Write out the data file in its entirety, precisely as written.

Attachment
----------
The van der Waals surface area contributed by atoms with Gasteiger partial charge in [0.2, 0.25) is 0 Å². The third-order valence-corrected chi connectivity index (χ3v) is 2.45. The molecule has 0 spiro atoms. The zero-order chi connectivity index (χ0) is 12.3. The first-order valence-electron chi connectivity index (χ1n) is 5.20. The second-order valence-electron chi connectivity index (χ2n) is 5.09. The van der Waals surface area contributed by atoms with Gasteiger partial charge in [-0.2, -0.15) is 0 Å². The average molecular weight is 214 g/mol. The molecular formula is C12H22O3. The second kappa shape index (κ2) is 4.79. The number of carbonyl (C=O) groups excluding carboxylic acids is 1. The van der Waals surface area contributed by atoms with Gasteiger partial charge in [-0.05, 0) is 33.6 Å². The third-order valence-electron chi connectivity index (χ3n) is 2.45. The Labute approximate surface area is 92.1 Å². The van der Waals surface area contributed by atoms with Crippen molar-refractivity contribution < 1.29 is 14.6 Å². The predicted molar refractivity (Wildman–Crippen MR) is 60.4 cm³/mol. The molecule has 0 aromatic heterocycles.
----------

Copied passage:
The van der Waals surface area contributed by atoms with Gasteiger partial charge in [0.2, 0.25) is 0 Å². The third-order valence-corrected chi connectivity index (χ3v) is 2.45. The molecule has 0 spiro atoms. The zero-order chi connectivity index (χ0) is 12.3. The first-order valence-electron chi connectivity index (χ1n) is 5.20. The second-order valence-electron chi connectivity index (χ2n) is 5.09. The van der Waals surface area contributed by atoms with Gasteiger partial charge in [-0.2, -0.15) is 0 Å². The average molecular weight is 214 g/mol. The molecular formula is C12H22O3. The second kappa shape index (κ2) is 4.79. The number of carbonyl (C=O) groups excluding carboxylic acids is 1. The van der Waals surface area contributed by atoms with Gasteiger partial charge in [-0.05, 0) is 33.6 Å². The third-order valence-electron chi connectivity index (χ3n) is 2.45. The Labute approximate surface area is 92.1 Å². The van der Waals surface area contributed by atoms with Crippen molar-refractivity contribution < 1.29 is 14.6 Å². The predicted molar refractivity (Wildman–Crippen MR) is 60.4 cm³/mol. The molecule has 0 aromatic heterocycles.